You’re so cool, You’re so cool, You’re so cool. | Wesley Fenlon | Not with a bang but a whimper.

You’re so cool, You’re so cool, You’re so cool.

True Romance

It’s rare for a title to perfectly capture the spirit of a movie. True Romance does this, right down to its very core. It’s a movie about love, of course. The best ones always are. But it’s a love that extends far beyond the destined union of Clarence and Alabama; True Romance is an ode to pop culture, country style talkin’, The King, kung fu, sex, drugs and rock & roll written with the kind of passion only Quentin Tarantino could deliver.

But unlike Tarantino’s later works, which deliver the same cultural worship chock full of amazing dialogue and memorable references, True Romance is driven by the love affair at its heart, a completely unbelievable journey that somehow feels oh-so-right.

Why? Because it’s destiny. Why should everything work out for Clarence and Alabama, when they’re in over their heads, hunted by the mob, married and practically strangers? Because they deserve it, he says. And they do. That’s romance. Are they crazy? Absolutely. Violent? Without a doubt. But maybe their actions are excusable because they’re in love. Where would cinema be without violence, after all?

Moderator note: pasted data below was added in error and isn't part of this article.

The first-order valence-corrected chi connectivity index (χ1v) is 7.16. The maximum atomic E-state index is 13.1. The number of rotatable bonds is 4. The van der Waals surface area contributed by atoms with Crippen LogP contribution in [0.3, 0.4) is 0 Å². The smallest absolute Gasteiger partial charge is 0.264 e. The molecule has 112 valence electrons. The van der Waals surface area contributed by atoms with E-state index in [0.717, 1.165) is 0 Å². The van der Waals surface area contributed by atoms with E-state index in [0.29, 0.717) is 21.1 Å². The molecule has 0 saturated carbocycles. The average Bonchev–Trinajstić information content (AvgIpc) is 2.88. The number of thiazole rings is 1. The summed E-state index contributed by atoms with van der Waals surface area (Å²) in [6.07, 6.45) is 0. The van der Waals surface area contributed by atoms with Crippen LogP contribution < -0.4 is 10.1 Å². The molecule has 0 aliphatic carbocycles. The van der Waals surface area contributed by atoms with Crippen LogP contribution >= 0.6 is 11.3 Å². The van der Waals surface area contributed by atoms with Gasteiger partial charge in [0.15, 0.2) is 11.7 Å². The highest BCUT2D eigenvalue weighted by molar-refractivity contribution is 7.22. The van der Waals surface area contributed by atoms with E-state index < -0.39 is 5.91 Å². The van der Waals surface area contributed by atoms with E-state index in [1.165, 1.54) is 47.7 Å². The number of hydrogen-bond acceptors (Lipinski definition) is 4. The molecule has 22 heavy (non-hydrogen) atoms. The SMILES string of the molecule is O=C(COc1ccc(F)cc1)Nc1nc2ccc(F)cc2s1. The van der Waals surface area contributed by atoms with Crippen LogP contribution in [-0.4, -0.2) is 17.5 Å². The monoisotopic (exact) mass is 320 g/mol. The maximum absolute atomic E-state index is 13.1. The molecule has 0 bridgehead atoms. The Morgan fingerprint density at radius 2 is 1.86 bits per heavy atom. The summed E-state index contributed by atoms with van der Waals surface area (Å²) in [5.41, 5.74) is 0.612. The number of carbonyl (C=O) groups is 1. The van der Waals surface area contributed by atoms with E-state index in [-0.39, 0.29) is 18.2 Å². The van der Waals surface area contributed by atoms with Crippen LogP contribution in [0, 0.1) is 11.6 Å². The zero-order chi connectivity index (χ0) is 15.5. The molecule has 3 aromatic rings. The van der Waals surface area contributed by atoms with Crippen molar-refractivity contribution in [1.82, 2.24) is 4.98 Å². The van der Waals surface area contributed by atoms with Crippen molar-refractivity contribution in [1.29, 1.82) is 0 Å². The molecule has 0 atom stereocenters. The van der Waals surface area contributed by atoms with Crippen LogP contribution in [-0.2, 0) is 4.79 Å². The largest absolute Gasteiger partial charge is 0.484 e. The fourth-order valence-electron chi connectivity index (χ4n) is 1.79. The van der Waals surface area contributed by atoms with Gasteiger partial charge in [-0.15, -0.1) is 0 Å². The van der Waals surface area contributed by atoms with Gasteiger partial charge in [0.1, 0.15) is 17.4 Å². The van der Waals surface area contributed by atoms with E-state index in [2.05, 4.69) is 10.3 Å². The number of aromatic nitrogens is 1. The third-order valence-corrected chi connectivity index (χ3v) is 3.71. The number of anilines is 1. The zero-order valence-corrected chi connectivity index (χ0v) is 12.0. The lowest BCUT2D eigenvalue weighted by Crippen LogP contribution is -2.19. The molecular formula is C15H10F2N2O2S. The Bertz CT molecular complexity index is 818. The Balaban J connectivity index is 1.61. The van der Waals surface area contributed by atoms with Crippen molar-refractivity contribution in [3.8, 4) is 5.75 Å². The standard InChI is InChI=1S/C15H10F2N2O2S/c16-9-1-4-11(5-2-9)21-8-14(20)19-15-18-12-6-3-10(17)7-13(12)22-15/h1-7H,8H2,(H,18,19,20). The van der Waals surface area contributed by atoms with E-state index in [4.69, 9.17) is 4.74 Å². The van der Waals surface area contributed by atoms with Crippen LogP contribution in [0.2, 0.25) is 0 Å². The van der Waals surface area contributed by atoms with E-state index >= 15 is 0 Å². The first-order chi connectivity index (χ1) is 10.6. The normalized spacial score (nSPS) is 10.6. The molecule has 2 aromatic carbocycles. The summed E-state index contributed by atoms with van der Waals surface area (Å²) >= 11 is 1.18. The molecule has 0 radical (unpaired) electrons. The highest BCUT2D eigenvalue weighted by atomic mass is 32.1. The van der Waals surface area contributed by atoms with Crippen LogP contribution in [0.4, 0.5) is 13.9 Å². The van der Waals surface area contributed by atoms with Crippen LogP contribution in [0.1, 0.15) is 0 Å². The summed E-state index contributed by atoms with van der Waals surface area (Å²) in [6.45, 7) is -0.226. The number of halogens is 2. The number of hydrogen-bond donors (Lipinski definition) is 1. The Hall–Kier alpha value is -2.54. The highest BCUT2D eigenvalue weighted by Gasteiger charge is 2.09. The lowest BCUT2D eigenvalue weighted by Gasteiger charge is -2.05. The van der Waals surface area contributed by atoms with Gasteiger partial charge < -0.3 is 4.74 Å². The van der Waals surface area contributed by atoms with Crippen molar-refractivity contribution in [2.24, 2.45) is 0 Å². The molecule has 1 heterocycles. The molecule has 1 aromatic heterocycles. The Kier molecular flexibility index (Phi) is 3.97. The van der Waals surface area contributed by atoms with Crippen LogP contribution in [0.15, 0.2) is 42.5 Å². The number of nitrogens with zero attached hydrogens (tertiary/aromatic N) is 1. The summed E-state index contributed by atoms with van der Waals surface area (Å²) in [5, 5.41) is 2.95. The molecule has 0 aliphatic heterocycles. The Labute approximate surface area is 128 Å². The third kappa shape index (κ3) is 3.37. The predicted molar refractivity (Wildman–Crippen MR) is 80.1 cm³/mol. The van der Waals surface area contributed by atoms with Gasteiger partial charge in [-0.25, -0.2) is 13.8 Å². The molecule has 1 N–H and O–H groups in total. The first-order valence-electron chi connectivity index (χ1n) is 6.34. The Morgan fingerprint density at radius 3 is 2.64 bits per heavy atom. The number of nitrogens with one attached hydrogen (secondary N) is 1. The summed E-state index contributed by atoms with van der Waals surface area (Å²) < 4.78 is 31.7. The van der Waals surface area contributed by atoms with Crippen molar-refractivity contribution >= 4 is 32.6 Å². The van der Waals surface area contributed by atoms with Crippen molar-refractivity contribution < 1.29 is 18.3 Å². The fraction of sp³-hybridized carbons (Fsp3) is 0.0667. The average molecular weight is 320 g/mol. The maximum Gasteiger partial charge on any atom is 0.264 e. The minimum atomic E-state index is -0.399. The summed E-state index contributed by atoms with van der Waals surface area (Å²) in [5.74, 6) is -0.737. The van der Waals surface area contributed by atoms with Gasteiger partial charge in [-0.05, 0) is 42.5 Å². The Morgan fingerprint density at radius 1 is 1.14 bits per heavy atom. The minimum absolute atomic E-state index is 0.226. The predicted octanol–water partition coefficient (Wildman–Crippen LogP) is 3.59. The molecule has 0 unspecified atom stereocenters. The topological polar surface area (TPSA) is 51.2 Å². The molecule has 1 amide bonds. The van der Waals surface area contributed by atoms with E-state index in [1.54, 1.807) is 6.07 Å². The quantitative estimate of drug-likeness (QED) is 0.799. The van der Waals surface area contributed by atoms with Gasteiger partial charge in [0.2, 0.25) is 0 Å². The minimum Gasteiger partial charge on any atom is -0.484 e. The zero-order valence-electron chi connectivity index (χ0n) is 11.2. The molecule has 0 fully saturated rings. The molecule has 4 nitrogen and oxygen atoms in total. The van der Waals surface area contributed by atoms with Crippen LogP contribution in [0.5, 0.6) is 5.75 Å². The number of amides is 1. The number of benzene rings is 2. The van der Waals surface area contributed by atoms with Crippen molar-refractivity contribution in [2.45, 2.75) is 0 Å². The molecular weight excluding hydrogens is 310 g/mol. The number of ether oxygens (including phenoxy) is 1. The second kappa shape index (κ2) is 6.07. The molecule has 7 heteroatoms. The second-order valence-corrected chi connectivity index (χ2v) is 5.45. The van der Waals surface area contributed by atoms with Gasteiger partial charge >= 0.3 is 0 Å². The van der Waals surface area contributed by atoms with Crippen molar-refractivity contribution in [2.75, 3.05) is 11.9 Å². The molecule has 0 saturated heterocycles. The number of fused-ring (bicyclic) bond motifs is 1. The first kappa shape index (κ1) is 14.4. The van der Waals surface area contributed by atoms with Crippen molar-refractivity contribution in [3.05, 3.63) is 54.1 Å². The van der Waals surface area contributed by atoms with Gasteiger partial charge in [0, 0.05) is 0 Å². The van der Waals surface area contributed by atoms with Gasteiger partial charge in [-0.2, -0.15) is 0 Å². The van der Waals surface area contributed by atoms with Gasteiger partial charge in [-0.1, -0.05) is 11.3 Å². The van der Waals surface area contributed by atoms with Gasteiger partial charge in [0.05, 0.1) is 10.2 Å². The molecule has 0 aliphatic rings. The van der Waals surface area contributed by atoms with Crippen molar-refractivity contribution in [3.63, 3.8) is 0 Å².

True Romance is a great film because it infuses Tarantino’s off-kilter cultural appreciation with a massive dose of lighthearted, downright sweet whimsy. The film clearly doesn’t take itself too seriously, and we are to accept that sometimes people fall in love and that’s just how it’s damn well supposed to be. Hans Zimmer’s score perfectly establishes the tone–at first it seems utterly bizarre and out of place, but gradually it begins to evoke the caution-to-the-wind love affair of Clarence and Alabama.

It’s not a love affair that gets development or depth. It is what it is, just as the movie homages and elaborate dialogue are only skin-deep elements that bind together a wild plot. But Tarantino has proven that the homage is an art of its own. This is a movie lover’s movie, made even better by the power of hindsight. Nearly twenty years after release, we can see True Romance as more than it was in 1993. It’s not just a movie in love with the idea of love and the glorified violence of the silver screen–it’s a movie in love with the 90s and the late 80s, or at least a movie that has come to define the culture of the time. So many of the actors went on to famous bigger and better roles, it’s easy to see the romance of them acting these small parts in a movie that, more than anything, wishes to say only this: movies are so fucking cool.

Amid the chaos of that day, when all I could hear was the thunder of gunshots, and all I could smell was the violence in the air, I look back and am amazed that my thoughts were so clear and true, that three words went through my mind endlessly, repeating themselves like a broken record: you’re so cool, you’re so cool, you’re so cool.

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